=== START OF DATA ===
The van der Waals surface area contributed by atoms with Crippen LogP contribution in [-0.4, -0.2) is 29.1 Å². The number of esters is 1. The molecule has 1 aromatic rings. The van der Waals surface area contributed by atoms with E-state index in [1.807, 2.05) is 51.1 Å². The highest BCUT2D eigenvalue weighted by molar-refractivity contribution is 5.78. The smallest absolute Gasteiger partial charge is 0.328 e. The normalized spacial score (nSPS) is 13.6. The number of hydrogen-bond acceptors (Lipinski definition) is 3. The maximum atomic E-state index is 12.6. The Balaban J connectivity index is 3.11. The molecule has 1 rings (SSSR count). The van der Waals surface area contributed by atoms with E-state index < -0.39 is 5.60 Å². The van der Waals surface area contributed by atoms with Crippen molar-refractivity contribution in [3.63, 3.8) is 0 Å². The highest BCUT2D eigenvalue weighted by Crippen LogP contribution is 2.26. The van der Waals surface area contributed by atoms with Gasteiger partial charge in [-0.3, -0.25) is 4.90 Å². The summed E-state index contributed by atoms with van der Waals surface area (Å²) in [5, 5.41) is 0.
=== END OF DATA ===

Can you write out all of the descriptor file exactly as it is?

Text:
The van der Waals surface area contributed by atoms with Crippen LogP contribution in [-0.4, -0.2) is 29.1 Å². The number of esters is 1. The molecule has 1 aromatic rings. The van der Waals surface area contributed by atoms with E-state index in [1.807, 2.05) is 51.1 Å². The highest BCUT2D eigenvalue weighted by molar-refractivity contribution is 5.78. The smallest absolute Gasteiger partial charge is 0.328 e. The normalized spacial score (nSPS) is 13.6. The number of hydrogen-bond acceptors (Lipinski definition) is 3. The maximum atomic E-state index is 12.6. The Balaban J connectivity index is 3.11. The molecule has 1 rings (SSSR count). The van der Waals surface area contributed by atoms with E-state index < -0.39 is 5.60 Å². The van der Waals surface area contributed by atoms with Crippen molar-refractivity contribution in [3.63, 3.8) is 0 Å². The highest BCUT2D eigenvalue weighted by Crippen LogP contribution is 2.26. The van der Waals surface area contributed by atoms with Gasteiger partial charge in [-0.3, -0.25) is 4.90 Å². The summed E-state index contributed by atoms with van der Waals surface area (Å²) in [5, 5.41) is 0.